This starts out a little pedantic, but since part of the point of this blog is thinking about translation, I have to walk about it first.

Deut. 6.4 is one of the most important passages in the Hebrew Bible, the Shema, but it’s a pain to translate. The Hebrew is YHWH Eloheinu YHWH Ehad. YHWH is usually rendered as “the LORD,” eloheinu means “our god,” and ehad is the numeral one. So it’s literally something like “The LORD our god The LORD one.” The NRSV gives four possibilities of where to stick the implied “is” in the sentence:

  • The LORD is our God, the LORD alone.
  • The LORD our God is one LORD.
  • The LORD our God, the LORD is one.
  • The LORD is our God, the LORD is one.

And then in the reading I’m doing, the NCT throws in another options:

  • Warera no kami, shu wa yuiitsu no shu de aru. (Our God, the LORD, is the sole/unique LORD).

That might seem like some mindless shuffling of words, but each variation has a slight theological difference. The first NRSV says there may be other Gods, but YHWH is the only God for Israel. The second says that YHWH is a single deity, not a pantheon. The third and fourth sort of combine the first two, that YHWH is Israel’s deity and is a singular deity. The Japanese uses yuiitsu, which can mean that YHWH is the only God or that he is a singularly unique God – unlike any other.

Which of these is “right”? Languages don’t have a direct one-to-one correlation to each other, and translation is just a kind of interpretation. Maybe it’s “all of the above,” the four Hebrew words managing to capture the meaning of all the different phrases, in English and Japanese.

A more interesting passage for me was v 10-12, where the Promised land is accurately described as “a land with fine, large cities that you did not build, houses filled with all sorts of goods that you did not fill, hewn cisterns you did not hew, vineyards and olive groves that you did not plant.” That is how conquest works: you get to reap the benefits of whatever infrastructure is there that you don’t destroy. What’s suggested here is that the Israelites need to feel a constant sense of gratitude, to remember that this land is theirs not because they built everything from the ground up but because it was given to them. And that they must “take care [to] not forget the LORD, who brought [them] out of the land of Egypt, out of the house of slavery.” Yes, your life is good now, you’re powerful now, but you weren’t always, so don’t get complacent. Stay true to the covenant, don’t worship other gods, don’t betray God’s commandments.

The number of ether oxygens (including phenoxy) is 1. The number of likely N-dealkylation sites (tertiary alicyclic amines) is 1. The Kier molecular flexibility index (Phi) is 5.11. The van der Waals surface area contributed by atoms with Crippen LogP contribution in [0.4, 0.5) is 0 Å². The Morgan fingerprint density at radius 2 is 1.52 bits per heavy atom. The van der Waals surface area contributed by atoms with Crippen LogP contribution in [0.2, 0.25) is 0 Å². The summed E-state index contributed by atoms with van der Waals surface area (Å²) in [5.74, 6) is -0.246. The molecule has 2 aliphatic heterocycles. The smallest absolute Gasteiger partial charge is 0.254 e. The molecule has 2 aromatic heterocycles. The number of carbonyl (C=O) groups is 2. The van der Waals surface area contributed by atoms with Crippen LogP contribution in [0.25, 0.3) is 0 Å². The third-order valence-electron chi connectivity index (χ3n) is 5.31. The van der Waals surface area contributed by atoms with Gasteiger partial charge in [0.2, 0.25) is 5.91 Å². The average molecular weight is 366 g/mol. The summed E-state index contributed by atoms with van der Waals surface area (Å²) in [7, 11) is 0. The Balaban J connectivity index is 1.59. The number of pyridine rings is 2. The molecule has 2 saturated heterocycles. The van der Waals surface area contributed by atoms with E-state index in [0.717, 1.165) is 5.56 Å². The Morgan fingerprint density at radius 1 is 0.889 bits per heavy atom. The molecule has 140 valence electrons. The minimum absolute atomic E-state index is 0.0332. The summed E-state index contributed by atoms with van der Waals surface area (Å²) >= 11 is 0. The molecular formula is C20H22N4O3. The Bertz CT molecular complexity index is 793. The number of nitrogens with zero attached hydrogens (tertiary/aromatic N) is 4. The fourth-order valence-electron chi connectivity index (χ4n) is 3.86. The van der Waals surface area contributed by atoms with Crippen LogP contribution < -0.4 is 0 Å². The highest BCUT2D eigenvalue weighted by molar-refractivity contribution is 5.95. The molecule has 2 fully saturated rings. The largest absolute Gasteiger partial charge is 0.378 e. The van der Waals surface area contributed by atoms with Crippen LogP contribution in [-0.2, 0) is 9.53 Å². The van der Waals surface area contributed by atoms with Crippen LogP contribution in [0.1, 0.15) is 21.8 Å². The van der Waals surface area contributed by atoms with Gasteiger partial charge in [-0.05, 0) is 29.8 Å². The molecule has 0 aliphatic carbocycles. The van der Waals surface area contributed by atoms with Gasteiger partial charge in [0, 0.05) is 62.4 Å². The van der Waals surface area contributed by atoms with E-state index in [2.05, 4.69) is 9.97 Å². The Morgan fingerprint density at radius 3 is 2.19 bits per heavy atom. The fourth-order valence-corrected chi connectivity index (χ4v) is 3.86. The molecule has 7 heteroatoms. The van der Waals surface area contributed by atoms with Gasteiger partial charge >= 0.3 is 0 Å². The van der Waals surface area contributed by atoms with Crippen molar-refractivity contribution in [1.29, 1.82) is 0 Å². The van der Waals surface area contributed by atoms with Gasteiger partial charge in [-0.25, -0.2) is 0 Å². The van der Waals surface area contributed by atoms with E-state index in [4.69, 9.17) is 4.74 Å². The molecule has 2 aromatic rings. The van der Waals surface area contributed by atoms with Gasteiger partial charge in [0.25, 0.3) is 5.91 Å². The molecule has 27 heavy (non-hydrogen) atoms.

That sense of complacency could be better avoided, I think, by not having people conquer a land and take things from other people. If you have to build things from scratch, you appreciate them more. I know that, as a child of the top 10% in America, that I’ve gotten a lot of things that I didn’t build, or fill, or hew, or plant for myself. It’s very easy to take them for granted until you’re reminded, from a friend or from a volunteer job, that most people don’t have the conveniences I do. I call it “rich girl guilt,” and it’s been plaguing me as my parents help me pay for a car and furniture.

I don’t know whether Deuteronomy will be as keen on the idea that the Law is mostly about justice for the poor, the widow, the orphan, and the stranger in your midst as other parts of the Bible are, but I imagine that it might be. That command to be generous and just and to not sit smugly on achievements of other people is the remedy my parents have recommended to me for feeling guilt about wealth.

The Japanese: tsukusu “to do completely, to use to exhaustion” (v 5), hitai “forehead” (v 8), zaisan “fortune, property,” chosuichi “reservoir” (v 11), mukui “reward” (v 25).

The verb tsukusu is attached directly to the nouns heart, soul, and strength in the Japanese by an object particle. In other words, “use up all your heart, use up all your soul, use up all your strength, in loving the LORD your God.” Again, it’s not a huge difference from the English, but to me it has a stronger connotation of effort – using your heart, soul, and strength until they’re exhausted.